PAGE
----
After two semesters he wrote a joint article with Schlegel for T'oung Pao, himself doing the Manchu parts of a parallel text, and Schlegel the Chinese parts. von Zach's eyes also strayed to Schlegel's half of the page, and he was later to say of it that "not a single sentence was translated correctly." On the strength of a second article, on Manchu grammar, he was invited in 1897 to take part in the Morris Jesup Northern Expedition of 1897-1901. This invitation von Zach declined, as he would decline every other remotely academic invitation that would come his way, and the relevant post with the Jesup expedition was given instead to Berthold Laufer, then fresh out of graduate school and in the process of migrating to America. von Zach went instead to London to take a qualifying exam for the Chinese maritime customs service. From this career choice he never wavered. His scholarly publications would share desk space with his diplomatic duties for the next twenty-eight years.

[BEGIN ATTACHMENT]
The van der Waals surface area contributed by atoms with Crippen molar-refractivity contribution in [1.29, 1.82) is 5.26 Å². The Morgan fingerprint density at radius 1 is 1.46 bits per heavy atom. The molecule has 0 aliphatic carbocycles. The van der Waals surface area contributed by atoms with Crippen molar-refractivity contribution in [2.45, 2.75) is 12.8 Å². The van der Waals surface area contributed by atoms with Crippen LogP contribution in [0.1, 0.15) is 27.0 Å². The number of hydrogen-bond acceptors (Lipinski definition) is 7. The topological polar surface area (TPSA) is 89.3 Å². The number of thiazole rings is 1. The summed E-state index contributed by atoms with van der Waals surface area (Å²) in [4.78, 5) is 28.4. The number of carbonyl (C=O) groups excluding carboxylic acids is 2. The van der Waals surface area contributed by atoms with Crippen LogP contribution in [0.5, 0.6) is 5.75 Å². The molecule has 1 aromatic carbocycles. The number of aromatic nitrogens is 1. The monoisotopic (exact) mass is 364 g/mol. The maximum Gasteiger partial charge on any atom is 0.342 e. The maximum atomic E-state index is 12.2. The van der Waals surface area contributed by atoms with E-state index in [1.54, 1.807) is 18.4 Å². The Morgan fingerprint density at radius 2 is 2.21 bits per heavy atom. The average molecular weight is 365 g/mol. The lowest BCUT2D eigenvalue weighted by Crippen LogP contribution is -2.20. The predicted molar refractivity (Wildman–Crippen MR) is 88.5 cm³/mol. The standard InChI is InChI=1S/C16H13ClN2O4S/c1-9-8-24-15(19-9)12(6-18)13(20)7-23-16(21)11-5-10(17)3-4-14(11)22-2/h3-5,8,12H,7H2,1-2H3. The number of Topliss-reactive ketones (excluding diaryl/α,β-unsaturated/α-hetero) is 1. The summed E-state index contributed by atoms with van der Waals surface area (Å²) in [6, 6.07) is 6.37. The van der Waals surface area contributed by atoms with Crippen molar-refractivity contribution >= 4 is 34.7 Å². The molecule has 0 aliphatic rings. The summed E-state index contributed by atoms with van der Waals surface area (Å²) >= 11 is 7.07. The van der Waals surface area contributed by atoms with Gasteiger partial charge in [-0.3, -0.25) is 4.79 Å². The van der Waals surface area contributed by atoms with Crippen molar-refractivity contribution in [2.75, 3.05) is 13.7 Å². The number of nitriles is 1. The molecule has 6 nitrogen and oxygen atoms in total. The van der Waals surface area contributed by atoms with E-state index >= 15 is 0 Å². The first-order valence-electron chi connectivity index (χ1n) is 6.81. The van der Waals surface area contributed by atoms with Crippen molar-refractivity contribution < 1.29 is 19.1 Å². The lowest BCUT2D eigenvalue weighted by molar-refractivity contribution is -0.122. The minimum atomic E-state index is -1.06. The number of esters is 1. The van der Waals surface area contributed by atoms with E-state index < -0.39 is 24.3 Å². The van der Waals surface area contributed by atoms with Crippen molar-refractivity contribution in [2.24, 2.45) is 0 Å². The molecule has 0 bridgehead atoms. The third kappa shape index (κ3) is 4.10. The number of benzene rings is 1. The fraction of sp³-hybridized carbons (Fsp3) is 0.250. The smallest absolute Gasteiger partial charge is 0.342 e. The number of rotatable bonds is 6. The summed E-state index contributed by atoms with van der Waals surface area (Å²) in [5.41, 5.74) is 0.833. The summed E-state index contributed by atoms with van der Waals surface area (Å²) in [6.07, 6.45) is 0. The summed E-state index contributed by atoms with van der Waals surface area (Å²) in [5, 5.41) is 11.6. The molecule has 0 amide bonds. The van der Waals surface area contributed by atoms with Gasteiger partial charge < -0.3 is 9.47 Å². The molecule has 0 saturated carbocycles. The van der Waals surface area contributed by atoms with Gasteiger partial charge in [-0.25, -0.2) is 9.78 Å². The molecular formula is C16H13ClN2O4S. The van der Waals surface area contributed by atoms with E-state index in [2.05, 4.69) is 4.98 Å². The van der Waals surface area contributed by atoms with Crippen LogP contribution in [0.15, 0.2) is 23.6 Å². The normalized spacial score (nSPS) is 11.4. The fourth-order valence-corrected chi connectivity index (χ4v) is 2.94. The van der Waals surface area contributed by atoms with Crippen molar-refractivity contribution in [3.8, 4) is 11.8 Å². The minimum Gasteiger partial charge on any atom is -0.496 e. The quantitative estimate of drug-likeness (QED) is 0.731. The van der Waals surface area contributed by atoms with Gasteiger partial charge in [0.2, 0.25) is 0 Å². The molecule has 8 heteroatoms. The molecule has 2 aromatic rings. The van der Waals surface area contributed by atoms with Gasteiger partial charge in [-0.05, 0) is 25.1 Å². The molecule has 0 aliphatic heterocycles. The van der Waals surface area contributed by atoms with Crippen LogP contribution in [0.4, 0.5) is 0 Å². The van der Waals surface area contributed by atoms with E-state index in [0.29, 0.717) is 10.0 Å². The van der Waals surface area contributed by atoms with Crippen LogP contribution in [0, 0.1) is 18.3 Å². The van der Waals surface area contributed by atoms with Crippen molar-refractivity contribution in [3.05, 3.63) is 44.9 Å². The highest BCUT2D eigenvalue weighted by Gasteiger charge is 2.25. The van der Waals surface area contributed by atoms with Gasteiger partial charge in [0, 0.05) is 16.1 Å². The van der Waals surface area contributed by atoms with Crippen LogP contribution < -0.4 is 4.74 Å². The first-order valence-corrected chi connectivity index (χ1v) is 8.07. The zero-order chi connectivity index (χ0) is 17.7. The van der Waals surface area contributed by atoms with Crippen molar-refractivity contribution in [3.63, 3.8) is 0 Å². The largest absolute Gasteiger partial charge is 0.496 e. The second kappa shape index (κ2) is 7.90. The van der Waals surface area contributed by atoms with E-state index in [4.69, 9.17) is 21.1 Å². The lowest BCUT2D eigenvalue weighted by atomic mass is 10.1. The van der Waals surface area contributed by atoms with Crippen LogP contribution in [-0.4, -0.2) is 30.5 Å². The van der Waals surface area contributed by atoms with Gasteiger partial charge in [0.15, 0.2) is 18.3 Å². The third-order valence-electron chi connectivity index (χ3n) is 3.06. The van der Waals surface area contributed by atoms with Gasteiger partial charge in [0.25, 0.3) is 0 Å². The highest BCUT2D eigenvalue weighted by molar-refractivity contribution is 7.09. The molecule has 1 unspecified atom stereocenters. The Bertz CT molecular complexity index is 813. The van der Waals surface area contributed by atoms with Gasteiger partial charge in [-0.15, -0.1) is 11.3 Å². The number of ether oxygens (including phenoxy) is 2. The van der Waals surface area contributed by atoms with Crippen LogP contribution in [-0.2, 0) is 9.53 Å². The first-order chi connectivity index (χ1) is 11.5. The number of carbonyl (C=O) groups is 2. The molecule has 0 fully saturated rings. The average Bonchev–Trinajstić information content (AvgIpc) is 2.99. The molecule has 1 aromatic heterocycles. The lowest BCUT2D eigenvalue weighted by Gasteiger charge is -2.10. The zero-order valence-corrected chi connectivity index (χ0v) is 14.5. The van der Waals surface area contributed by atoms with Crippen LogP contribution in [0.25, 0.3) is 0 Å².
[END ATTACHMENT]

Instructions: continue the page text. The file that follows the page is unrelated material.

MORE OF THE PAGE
From the Chinese customs service he shifted on 27 March 1901 to the Austro-Hungarian consular service, where his language skills were desperately needed. Sir Robert Hart of the Imperial Maritime Customs, commenting on the transfer a year later to the Austrian chief of mission, Sinologist Arthur von Rosthorn, said gracefully "I am glad to have been able to assist your Legation when it was short-handed." Zach began his new duties in Peking, where he served under von Rosthorn. On the side, he published four volumes of Lexicographische Beiträge in the years 1902-1906. In 1907, declining an offer of a Professorship of Manchu in Vladivostok, he became chief of mission in Hong Kong, and thereafter shifted to Yokohama. He returned to Vienna in 1909 to defend the Lexicographische Beiträge as a dissertation. There being at this time no Sinologist in Vienna, von Zach was examined by Leopold von Schröder, a Sanskritist, and Maximilian Bittner, a Semiticist. He returned to the diplomatic field as chief of mission in Singapore. His lexicographical strictures, the first volume of which had been faulted by Pelliot in 1902 for its author's excessive contentiousness, eventually received a truer estimate from Giles, his colleague in the European consular services. In the preface to the 1912 second edition of his Dictionary, Giles said this: